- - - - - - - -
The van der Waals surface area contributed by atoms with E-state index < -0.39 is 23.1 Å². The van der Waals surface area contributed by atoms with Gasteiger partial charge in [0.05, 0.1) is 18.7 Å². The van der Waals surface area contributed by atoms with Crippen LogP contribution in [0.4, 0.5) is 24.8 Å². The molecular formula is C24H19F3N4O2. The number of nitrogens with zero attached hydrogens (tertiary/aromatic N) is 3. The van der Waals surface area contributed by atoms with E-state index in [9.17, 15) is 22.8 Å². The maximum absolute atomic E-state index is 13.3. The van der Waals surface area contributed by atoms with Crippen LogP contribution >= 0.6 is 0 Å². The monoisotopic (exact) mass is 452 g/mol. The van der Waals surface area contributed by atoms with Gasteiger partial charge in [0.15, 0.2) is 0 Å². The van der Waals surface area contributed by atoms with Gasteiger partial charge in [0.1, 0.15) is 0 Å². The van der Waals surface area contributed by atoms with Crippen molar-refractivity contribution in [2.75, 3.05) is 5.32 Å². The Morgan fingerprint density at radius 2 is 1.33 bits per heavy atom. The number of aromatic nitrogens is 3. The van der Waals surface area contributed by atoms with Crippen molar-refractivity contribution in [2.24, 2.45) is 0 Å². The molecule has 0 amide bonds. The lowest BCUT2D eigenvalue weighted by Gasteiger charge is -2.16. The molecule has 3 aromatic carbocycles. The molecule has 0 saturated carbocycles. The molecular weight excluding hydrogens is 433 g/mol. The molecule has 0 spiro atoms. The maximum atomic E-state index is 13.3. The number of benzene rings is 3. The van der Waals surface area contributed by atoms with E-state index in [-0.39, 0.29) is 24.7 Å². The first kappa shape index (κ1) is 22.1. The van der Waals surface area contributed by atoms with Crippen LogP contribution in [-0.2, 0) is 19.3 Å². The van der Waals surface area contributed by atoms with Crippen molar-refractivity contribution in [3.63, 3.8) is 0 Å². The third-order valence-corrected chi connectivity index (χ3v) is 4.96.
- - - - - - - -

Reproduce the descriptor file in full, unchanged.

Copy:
The van der Waals surface area contributed by atoms with E-state index < -0.39 is 23.1 Å². The van der Waals surface area contributed by atoms with Gasteiger partial charge in [0.05, 0.1) is 18.7 Å². The van der Waals surface area contributed by atoms with Crippen LogP contribution in [0.4, 0.5) is 24.8 Å². The molecular formula is C24H19F3N4O2. The number of nitrogens with zero attached hydrogens (tertiary/aromatic N) is 3. The van der Waals surface area contributed by atoms with E-state index in [9.17, 15) is 22.8 Å². The maximum absolute atomic E-state index is 13.3. The van der Waals surface area contributed by atoms with Crippen LogP contribution >= 0.6 is 0 Å². The monoisotopic (exact) mass is 452 g/mol. The van der Waals surface area contributed by atoms with Gasteiger partial charge in [0.15, 0.2) is 0 Å². The van der Waals surface area contributed by atoms with Gasteiger partial charge in [0.1, 0.15) is 0 Å². The van der Waals surface area contributed by atoms with Crippen molar-refractivity contribution in [2.75, 3.05) is 5.32 Å². The Morgan fingerprint density at radius 2 is 1.33 bits per heavy atom. The number of aromatic nitrogens is 3. The van der Waals surface area contributed by atoms with Crippen molar-refractivity contribution in [2.24, 2.45) is 0 Å². The molecule has 0 amide bonds. The lowest BCUT2D eigenvalue weighted by Gasteiger charge is -2.16. The molecule has 3 aromatic carbocycles. The molecule has 0 saturated carbocycles. The molecular weight excluding hydrogens is 433 g/mol. The molecule has 0 spiro atoms. The maximum atomic E-state index is 13.3. The number of benzene rings is 3. The van der Waals surface area contributed by atoms with E-state index in [-0.39, 0.29) is 24.7 Å². The first kappa shape index (κ1) is 22.1. The van der Waals surface area contributed by atoms with Crippen LogP contribution in [-0.2, 0) is 19.3 Å². The van der Waals surface area contributed by atoms with Crippen molar-refractivity contribution in [3.63, 3.8) is 0 Å². The third-order valence-corrected chi connectivity index (χ3v) is 4.96.